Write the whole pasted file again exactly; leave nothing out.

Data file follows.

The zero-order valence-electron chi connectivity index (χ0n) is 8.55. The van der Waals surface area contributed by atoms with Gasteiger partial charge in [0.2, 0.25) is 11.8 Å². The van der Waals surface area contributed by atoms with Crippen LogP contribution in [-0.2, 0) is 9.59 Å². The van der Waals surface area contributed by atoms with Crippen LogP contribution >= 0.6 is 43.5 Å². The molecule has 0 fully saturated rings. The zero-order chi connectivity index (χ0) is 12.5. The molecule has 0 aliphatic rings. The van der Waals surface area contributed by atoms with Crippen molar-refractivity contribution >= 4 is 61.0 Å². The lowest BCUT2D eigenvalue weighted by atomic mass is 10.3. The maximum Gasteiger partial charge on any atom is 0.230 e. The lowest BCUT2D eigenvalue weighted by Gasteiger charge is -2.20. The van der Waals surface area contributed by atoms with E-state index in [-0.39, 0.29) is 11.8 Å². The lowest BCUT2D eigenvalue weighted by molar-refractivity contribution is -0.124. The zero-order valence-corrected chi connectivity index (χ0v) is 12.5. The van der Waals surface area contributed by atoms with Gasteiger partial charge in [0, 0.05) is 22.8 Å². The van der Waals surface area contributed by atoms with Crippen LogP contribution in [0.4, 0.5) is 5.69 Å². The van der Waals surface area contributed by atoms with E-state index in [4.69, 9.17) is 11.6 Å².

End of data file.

The zero-order valence-electron chi connectivity index (χ0n) is 8.55. The van der Waals surface area contributed by atoms with Gasteiger partial charge in [0.2, 0.25) is 11.8 Å². The van der Waals surface area contributed by atoms with Crippen LogP contribution in [-0.2, 0) is 9.59 Å². The van der Waals surface area contributed by atoms with Crippen LogP contribution >= 0.6 is 43.5 Å². The molecule has 0 fully saturated rings. The zero-order chi connectivity index (χ0) is 12.5. The molecule has 0 aliphatic rings. The van der Waals surface area contributed by atoms with Crippen molar-refractivity contribution >= 4 is 61.0 Å². The lowest BCUT2D eigenvalue weighted by atomic mass is 10.3. The maximum Gasteiger partial charge on any atom is 0.230 e. The lowest BCUT2D eigenvalue weighted by Gasteiger charge is -2.20. The van der Waals surface area contributed by atoms with E-state index in [-0.39, 0.29) is 11.8 Å². The lowest BCUT2D eigenvalue weighted by molar-refractivity contribution is -0.124. The zero-order valence-corrected chi connectivity index (χ0v) is 12.5. The van der Waals surface area contributed by atoms with Gasteiger partial charge in [0, 0.05) is 22.8 Å². The van der Waals surface area contributed by atoms with Crippen LogP contribution in [0.4, 0.5) is 5.69 Å². The van der Waals surface area contributed by atoms with E-state index in [4.69, 9.17) is 11.6 Å².